I had lunch with a friend the other day - he's a young guy, he's sharp, and he's launched a Semantic Web venture. He's in that uneasy period where he's got some great technology and a great development team, but he's looking for those first few key customers to start establishing some real traction and also reduce his cash burn.
Let's say you're a founder of a Semantic Web company. If you're resourceful, chances are that identifying leads and starting conversations isn't really the problem. The fact that there are only 24 hours in a day is a much bigger problem. So the question becomes whether or not a salesperson should be brought in to work full time on bringing in customers. For a moment, let's forget that in North America, there might be two to four people who are really qualified to fill this role. What are the options?
- Go ahead and hire a full time salesperson, complete with base salary, commission plan, options, benefits, and all the usual stuff. Oh, I forgot, this is an early stage startup and while time is the most critical asset, cash comes in a hairs-breadth later for a close second. That's going to rule out this option pretty quickly unless you're funded by some very deep pockets.
- Hire a commission-only, contract salesperson. Be prepared to pay out at a much higher than normal commission rate and don't expect nearly as much control. But those aren't the risks - these are: a) getting this person up to speed on SW technology (good luck); b) risk having that person leave after six months without making a sale (a pro will be ready to move at this point); c) you'll lose six months of precious time and with it... d) the knowledge and relationships that person accrued.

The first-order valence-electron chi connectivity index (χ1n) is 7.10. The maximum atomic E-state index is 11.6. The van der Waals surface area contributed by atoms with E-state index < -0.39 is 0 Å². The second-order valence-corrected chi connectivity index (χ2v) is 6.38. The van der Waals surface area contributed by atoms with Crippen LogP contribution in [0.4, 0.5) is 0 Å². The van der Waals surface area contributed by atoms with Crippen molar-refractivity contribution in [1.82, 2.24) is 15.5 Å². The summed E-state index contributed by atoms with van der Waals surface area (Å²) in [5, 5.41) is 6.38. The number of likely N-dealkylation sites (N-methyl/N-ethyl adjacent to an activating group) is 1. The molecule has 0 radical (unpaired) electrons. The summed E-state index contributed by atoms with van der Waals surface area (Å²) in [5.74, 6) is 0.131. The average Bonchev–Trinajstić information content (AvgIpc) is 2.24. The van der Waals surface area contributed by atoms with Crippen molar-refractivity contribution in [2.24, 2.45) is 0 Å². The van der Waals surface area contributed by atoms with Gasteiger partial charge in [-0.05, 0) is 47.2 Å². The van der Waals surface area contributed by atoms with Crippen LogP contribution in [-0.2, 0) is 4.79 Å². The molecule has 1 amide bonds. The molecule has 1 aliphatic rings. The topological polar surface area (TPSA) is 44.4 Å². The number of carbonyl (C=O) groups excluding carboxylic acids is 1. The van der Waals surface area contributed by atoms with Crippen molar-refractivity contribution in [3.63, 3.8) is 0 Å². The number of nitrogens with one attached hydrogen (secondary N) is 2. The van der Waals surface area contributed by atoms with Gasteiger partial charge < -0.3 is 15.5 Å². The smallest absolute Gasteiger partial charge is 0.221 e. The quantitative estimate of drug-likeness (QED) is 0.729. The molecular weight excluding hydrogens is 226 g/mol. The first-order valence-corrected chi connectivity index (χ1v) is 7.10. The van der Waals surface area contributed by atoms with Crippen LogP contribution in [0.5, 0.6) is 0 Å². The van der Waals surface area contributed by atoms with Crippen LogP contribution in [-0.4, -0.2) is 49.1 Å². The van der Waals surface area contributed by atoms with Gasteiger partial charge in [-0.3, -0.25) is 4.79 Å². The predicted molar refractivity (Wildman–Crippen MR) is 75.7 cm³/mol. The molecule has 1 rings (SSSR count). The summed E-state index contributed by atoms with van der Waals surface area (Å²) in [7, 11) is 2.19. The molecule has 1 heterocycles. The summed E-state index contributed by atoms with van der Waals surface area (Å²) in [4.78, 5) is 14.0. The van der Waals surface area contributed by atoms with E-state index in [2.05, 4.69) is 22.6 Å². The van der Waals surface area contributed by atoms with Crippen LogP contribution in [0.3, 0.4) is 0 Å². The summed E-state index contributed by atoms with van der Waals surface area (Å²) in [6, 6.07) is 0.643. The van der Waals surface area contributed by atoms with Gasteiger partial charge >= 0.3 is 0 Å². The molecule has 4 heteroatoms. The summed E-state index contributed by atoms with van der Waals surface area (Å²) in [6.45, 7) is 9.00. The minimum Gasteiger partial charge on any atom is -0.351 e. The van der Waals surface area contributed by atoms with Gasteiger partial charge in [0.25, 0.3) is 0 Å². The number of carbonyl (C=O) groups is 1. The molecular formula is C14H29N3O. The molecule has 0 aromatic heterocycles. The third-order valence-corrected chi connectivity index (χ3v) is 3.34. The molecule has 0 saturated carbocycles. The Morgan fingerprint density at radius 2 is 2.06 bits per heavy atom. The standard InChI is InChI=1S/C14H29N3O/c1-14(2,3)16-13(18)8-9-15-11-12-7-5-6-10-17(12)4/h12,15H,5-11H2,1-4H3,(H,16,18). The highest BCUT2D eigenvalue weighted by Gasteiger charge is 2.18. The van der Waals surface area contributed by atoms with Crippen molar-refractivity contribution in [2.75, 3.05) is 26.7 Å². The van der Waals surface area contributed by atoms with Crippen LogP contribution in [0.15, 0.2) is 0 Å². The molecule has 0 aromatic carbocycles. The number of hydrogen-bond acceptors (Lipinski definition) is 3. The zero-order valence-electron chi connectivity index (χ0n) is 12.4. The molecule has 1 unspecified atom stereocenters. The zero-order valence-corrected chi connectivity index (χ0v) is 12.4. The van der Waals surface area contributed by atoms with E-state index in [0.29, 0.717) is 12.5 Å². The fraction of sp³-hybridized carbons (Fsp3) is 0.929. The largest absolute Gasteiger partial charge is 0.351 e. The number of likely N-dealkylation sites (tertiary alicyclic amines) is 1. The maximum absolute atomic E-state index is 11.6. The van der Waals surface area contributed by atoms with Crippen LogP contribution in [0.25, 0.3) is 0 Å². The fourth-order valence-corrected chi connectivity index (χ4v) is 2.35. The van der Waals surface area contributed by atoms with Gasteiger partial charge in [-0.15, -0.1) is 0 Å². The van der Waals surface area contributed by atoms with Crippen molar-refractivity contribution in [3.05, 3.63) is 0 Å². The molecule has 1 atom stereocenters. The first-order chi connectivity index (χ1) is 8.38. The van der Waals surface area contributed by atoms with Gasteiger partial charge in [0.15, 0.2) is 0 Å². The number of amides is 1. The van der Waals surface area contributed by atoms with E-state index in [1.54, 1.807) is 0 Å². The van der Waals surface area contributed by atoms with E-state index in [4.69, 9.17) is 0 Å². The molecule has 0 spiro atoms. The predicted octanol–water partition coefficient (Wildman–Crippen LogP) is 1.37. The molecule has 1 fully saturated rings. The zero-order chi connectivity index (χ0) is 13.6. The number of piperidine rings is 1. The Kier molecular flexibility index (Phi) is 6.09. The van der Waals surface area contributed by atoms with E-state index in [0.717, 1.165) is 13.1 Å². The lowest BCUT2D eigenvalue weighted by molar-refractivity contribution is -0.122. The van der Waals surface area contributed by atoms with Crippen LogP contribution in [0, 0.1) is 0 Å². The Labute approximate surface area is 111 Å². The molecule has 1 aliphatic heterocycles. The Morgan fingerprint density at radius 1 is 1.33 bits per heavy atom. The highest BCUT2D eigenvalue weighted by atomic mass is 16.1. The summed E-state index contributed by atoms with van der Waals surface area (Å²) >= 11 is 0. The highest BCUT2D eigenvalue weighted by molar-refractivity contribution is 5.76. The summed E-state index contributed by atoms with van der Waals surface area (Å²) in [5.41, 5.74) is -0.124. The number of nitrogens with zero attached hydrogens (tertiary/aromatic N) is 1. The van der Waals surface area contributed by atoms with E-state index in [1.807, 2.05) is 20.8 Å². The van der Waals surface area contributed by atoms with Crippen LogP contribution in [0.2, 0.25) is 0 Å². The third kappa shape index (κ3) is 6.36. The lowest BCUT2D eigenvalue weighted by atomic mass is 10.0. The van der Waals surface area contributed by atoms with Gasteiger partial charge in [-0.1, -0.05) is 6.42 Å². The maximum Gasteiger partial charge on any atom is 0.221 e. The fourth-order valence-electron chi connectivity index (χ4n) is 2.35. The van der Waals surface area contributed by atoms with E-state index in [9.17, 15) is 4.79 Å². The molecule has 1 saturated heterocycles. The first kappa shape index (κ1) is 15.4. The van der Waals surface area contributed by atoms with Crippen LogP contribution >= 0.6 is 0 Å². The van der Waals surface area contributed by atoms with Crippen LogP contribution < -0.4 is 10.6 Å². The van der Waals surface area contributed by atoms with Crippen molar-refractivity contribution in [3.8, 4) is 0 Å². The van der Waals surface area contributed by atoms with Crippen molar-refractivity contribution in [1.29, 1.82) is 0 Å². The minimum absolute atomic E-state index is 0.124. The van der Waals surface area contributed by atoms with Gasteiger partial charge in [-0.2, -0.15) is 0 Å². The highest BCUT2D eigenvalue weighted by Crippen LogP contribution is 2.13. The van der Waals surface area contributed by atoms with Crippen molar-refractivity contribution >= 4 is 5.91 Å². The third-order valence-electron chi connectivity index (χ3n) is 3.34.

- Hire an engineer and learn the sales job yourself. My friend told me he knew for a fact that he's now much better at selling than he was six months ago. I mentioned that someone I really respect once told me that "good managers gravitate to the most difficult (and important) problems" and I really believe that.
If you're a founder, you can't hire a salesperson and expect they'll know the company story anywhere near as well as you do. If you're a founder, it's your job to discover your market and you can't expect to hire anyone to take this responsibility.
Here's the win: Let's say you learn how to sell and find your market. Once you get traction, momentum, whatever you want to call it, there's certain pattern that sets in - you know the questions and answers, the issues and the responses, the competitors, their weaknesses and their strengths.
You can teach someone else that knowledge, and that's when you hire a salesperson.